David and I are both patients with Still’s disease, but I am also a nurse who has experienced burnout while caring for some of the most complex and vulnerable patient populations. I have held a 2 year-old as he passed in my arms from a rare brain tumor and watched others pass suddenly with every life-saving measure attempted. I have triaged medically fragile children in times of hurricane disasters, making ethically heart-wrenching decisions many providers are now facing daily in these COVID-19 war zones. These experiences remain etched in our minds and our hearts as your providers. We grieve with you and for you. I have lost friends on the front lines of this COVID-19 battle. I fear I will lose many more to the profession when they hang up their stethoscopes after this war is over due to severe burnout and PTSD.
You see two critical care nurses embracing in the NY Times article above about burnout and PTSD related to COVID-19 care. What I see is my friend, Bridget Ryan. Bridget and many of my frontline friends are risking their lives daily to provide care for the sickest of COVID-19 patients and support for their loved ones. The day this article came out, Bridget called me sobbing on the phone saying, “We didn’t have one win, Shalla, not one this week!” As I was supporting my friend on the phone, in true nursing (and Bridget) fashion, she asked me, “but, how are you doing?”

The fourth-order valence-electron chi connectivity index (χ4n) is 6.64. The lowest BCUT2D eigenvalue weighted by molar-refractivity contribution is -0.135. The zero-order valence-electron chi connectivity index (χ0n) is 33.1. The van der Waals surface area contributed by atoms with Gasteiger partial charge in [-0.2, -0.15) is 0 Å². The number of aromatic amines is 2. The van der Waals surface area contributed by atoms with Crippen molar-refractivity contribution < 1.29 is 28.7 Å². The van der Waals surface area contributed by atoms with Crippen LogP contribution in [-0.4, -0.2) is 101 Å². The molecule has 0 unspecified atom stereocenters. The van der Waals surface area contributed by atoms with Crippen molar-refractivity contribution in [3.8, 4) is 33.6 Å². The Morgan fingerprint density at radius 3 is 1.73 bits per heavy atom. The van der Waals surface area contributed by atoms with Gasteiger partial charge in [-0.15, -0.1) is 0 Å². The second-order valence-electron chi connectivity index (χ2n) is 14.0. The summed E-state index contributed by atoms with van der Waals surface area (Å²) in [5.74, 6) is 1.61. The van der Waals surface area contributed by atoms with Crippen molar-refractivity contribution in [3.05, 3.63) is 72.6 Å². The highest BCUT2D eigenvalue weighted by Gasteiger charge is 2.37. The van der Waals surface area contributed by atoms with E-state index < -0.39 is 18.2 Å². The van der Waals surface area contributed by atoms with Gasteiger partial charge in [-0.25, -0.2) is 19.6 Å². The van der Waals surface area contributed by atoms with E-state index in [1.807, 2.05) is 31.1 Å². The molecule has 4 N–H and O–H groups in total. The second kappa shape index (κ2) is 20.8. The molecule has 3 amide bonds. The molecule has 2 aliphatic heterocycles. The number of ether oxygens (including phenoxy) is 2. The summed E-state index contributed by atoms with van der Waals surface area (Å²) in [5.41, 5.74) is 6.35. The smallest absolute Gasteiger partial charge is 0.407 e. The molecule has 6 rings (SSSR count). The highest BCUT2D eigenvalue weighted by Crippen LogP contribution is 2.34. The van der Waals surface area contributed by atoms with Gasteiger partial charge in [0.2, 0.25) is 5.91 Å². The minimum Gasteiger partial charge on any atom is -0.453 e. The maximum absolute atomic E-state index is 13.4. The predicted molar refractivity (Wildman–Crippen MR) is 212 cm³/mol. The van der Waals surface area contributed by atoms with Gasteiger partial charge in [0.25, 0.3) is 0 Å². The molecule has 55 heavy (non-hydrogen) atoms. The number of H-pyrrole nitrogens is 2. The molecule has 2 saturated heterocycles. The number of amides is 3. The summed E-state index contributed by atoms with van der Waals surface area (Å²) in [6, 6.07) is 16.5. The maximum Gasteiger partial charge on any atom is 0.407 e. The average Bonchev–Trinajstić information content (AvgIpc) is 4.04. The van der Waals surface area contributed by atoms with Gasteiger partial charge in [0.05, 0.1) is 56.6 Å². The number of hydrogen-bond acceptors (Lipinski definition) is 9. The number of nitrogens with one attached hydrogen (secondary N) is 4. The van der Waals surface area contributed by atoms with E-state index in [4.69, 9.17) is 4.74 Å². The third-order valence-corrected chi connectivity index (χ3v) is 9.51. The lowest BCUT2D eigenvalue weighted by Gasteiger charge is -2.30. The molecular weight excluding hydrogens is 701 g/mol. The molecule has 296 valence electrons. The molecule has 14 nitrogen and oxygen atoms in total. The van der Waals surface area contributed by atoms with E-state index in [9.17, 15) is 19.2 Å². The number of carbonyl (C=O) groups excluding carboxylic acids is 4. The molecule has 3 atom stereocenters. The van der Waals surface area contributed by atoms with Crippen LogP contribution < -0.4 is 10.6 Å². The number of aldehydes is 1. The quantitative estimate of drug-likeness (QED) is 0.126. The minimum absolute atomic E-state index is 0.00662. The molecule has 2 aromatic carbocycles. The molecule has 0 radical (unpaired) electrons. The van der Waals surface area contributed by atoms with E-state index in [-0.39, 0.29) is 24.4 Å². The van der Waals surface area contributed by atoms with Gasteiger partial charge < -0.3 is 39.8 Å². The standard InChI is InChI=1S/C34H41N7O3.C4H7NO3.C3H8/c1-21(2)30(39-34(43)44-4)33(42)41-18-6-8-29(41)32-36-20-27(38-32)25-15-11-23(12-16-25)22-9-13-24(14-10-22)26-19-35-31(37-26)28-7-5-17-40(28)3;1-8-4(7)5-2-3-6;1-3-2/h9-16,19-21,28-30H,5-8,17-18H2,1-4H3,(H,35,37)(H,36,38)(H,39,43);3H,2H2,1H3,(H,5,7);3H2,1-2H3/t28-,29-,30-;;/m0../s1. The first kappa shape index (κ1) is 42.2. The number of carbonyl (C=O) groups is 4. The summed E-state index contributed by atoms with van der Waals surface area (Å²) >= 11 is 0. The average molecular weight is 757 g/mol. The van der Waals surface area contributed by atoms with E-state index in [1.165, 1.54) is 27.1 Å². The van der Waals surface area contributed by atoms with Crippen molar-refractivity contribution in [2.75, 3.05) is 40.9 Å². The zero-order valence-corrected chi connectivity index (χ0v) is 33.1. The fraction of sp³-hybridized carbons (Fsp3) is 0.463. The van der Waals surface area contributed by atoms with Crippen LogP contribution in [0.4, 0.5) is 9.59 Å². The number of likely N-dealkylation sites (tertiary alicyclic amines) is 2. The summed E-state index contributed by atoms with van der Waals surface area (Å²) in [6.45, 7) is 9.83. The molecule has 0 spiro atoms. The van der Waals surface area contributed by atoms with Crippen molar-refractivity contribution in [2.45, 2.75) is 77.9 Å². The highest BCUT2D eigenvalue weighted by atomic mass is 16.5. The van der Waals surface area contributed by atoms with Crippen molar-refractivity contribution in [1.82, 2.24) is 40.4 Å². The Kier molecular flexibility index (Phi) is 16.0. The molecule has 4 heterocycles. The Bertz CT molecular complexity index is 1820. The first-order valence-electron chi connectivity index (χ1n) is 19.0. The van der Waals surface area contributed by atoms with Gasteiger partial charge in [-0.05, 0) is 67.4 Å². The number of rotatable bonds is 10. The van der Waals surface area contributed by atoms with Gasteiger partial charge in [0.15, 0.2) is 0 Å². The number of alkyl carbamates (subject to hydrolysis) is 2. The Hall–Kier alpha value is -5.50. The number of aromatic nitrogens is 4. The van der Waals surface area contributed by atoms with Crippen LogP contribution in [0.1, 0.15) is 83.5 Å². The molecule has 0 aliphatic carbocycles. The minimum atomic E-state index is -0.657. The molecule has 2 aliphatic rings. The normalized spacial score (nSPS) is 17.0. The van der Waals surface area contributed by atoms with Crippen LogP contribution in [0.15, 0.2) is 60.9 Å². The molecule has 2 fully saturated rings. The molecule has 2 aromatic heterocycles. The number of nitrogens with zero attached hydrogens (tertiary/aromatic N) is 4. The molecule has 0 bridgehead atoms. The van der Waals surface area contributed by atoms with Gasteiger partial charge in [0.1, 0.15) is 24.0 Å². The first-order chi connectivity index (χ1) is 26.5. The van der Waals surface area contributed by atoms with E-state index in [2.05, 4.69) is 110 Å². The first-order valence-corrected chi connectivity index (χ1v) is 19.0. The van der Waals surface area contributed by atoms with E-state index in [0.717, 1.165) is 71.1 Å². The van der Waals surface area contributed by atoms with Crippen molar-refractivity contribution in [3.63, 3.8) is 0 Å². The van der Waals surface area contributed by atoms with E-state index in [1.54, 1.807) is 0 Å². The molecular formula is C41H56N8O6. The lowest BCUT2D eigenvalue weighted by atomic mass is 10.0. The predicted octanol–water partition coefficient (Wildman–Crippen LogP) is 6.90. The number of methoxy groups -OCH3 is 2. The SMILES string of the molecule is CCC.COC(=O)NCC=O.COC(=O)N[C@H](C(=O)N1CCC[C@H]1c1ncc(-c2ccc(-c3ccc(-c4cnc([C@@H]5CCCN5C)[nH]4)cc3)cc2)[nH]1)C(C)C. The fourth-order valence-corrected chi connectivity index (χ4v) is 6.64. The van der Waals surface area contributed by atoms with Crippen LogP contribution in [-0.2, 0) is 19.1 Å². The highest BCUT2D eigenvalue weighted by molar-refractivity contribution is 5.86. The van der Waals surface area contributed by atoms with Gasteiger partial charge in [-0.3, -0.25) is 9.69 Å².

Earlier in that day, my friend had held the hand of a dying patient with COVID-19, took a call of a nursing colleague emotionally distraught over the loss of another COVID-19 patient, had not eaten in days, or had a day off in over a week. However, she asked me how I was doing?
When was the last time any of us asked our providers this same question, how are YOU doing?
We may feel it is not our responsibility to ask our care team this question or deem it appropriate to inquire. However, it is completely appropriate even more so now as it feels like some of our humanity is wearing thin during this pandemic. Your providers often work through the day with little personal breaks for themselves. As a nurse, I can confirm it is not uncommon to find your colleague in the bathroom for 5 minutes, on the phone with a loved one and eating yesterday’s drug rep lunch or whatever she can scrounge up to eat.